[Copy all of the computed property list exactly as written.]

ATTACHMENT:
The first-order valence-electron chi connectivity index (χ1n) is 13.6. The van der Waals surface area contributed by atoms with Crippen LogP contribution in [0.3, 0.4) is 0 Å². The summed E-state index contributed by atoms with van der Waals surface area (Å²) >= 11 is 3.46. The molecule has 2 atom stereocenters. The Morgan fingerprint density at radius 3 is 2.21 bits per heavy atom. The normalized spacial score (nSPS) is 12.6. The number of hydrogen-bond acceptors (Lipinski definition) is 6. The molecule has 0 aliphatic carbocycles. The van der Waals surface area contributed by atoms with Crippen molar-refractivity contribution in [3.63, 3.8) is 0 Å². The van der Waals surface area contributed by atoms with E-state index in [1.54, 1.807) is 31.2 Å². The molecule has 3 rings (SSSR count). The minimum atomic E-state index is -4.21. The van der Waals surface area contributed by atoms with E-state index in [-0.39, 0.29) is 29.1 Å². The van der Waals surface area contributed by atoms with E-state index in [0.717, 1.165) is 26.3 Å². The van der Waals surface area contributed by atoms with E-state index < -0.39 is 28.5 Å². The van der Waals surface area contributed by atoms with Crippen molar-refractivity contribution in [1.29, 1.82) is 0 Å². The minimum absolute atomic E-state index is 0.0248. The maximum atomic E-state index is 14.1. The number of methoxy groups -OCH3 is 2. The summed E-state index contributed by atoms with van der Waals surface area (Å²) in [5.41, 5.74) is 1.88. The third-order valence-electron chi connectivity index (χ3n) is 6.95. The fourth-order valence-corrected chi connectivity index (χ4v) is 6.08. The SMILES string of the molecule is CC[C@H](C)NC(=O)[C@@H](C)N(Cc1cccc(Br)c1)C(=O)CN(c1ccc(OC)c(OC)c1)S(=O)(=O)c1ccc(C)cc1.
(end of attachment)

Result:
The first-order valence-electron chi connectivity index (χ1n) is 13.6. The van der Waals surface area contributed by atoms with Crippen LogP contribution in [0.3, 0.4) is 0 Å². The summed E-state index contributed by atoms with van der Waals surface area (Å²) >= 11 is 3.46. The molecule has 2 atom stereocenters. The Morgan fingerprint density at radius 3 is 2.21 bits per heavy atom. The normalized spacial score (nSPS) is 12.6. The number of hydrogen-bond acceptors (Lipinski definition) is 6. The molecule has 0 aliphatic carbocycles. The van der Waals surface area contributed by atoms with Crippen molar-refractivity contribution in [3.63, 3.8) is 0 Å². The van der Waals surface area contributed by atoms with E-state index in [1.54, 1.807) is 31.2 Å². The molecule has 3 rings (SSSR count). The minimum atomic E-state index is -4.21. The van der Waals surface area contributed by atoms with E-state index in [-0.39, 0.29) is 29.1 Å². The van der Waals surface area contributed by atoms with E-state index in [0.717, 1.165) is 26.3 Å². The van der Waals surface area contributed by atoms with E-state index < -0.39 is 28.5 Å². The van der Waals surface area contributed by atoms with Crippen molar-refractivity contribution in [1.29, 1.82) is 0 Å². The minimum absolute atomic E-state index is 0.0248. The maximum atomic E-state index is 14.1. The number of methoxy groups -OCH3 is 2. The summed E-state index contributed by atoms with van der Waals surface area (Å²) in [5.41, 5.74) is 1.88. The third-order valence-electron chi connectivity index (χ3n) is 6.95. The fourth-order valence-corrected chi connectivity index (χ4v) is 6.08. The SMILES string of the molecule is CC[C@H](C)NC(=O)[C@@H](C)N(Cc1cccc(Br)c1)C(=O)CN(c1ccc(OC)c(OC)c1)S(=O)(=O)c1ccc(C)cc1.